Mr Fecci said he worries that the behaviour and lack of social distancing could lead to another lockdown, which would close his business.

He said: "When the First Minister told us to close [for Level 4 lockdown before Christmas] we closed until a week before Good Friday when we just opened for the weekend, my brother and I were doing what we could until we got more people in. It's a slippery slope, this behaviour will lead back to another lockdown.

"Tenby has a reputation for families and we don't need a reputation for yobs. If people want to yob they should stay where they are and not bring it to Tenby."

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Ebony Lindsay, 25, manages family-run business The Dennis Cafe, which is just above Castle Beach.

Ms Lindsay said she is frustrated by what happened on the weekend and that it would be less of an issue if outdoor seating areas and beer gardens were open. In Wales, outdoor hospitality is due to reopen from Monday, April 26.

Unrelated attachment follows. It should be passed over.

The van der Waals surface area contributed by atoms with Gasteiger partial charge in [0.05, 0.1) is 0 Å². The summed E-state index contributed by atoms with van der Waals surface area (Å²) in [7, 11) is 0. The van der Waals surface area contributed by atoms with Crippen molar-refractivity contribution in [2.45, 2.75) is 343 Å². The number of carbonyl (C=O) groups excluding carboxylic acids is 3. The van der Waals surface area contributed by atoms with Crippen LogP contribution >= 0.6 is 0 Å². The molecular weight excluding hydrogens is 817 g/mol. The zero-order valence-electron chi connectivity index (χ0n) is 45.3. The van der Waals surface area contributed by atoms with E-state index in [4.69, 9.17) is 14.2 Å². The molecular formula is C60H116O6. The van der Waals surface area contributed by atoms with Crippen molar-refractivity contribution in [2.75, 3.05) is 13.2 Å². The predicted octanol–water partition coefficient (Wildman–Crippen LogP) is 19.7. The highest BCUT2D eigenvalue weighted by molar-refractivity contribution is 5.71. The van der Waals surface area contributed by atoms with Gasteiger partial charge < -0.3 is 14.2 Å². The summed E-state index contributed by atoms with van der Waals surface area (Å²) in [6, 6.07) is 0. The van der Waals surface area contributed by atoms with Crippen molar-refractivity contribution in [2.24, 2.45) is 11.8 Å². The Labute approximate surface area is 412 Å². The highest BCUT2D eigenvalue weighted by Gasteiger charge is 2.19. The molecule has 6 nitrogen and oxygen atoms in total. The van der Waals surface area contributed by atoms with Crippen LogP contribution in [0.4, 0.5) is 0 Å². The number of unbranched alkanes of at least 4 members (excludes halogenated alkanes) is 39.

To show it wasn't the business causing the problems, they stopped selling alcohol on Sunday.

She said: "One of our staff members bought a takeaway drink after work to meet her friends but she ended up leaving straight away because it was so overcrowded and she was embarrassed by the litter.

"It's frustrating for a lot of local businesses as they feel like they're getting the blame and we don't want to see our hometown like that. We all do our bit, we empty the bins here when the bin men can't do it and we sweep the strip so it's clear of rubbish. It's horrible for us to see such disrespect.

"We were only open for 15 weeks last year and we had our busiest day on Saturday and we needed it, we had no problems up by us luckily, our customers were good as gold. It's just a shame seeing the state the harbour was left in.

"We have an alcohol licence but we control it, we don't serve alcohol past 7pm. We don't want to stop what we're doing, but we ended up not selling alcohol on Sunday to prove a point that it wasn't us causing the problem.

"We want to see families enjoying food and a couple of beers by the sea, but we don't want large groups coming down with crates of beer from a supermarket."